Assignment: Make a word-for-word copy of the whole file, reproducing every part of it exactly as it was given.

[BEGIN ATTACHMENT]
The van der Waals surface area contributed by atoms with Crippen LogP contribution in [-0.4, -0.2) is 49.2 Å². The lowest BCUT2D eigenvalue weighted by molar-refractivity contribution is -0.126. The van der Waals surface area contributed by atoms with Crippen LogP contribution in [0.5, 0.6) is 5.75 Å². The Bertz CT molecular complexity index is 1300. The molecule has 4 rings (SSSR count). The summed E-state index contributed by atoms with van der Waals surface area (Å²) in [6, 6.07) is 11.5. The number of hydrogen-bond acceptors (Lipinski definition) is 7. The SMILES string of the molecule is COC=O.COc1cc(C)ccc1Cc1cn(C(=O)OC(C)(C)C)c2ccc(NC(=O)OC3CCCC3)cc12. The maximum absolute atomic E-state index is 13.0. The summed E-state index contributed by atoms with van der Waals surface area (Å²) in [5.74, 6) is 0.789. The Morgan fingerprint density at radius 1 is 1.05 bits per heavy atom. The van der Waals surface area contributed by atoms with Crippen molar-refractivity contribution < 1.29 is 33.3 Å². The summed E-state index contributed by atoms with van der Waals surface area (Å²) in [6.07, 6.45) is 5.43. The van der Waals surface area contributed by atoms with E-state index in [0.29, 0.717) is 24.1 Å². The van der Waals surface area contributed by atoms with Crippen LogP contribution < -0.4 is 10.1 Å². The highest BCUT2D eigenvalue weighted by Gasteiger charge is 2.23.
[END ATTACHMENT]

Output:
The van der Waals surface area contributed by atoms with Crippen LogP contribution in [-0.4, -0.2) is 49.2 Å². The lowest BCUT2D eigenvalue weighted by molar-refractivity contribution is -0.126. The van der Waals surface area contributed by atoms with Crippen LogP contribution in [0.5, 0.6) is 5.75 Å². The Bertz CT molecular complexity index is 1300. The molecule has 4 rings (SSSR count). The summed E-state index contributed by atoms with van der Waals surface area (Å²) in [6, 6.07) is 11.5. The number of hydrogen-bond acceptors (Lipinski definition) is 7. The SMILES string of the molecule is COC=O.COc1cc(C)ccc1Cc1cn(C(=O)OC(C)(C)C)c2ccc(NC(=O)OC3CCCC3)cc12. The maximum absolute atomic E-state index is 13.0. The summed E-state index contributed by atoms with van der Waals surface area (Å²) in [5.74, 6) is 0.789. The Morgan fingerprint density at radius 1 is 1.05 bits per heavy atom. The van der Waals surface area contributed by atoms with Crippen molar-refractivity contribution < 1.29 is 33.3 Å². The summed E-state index contributed by atoms with van der Waals surface area (Å²) in [6.07, 6.45) is 5.43. The van der Waals surface area contributed by atoms with E-state index in [0.29, 0.717) is 24.1 Å². The van der Waals surface area contributed by atoms with Crippen LogP contribution < -0.4 is 10.1 Å². The highest BCUT2D eigenvalue weighted by Gasteiger charge is 2.23.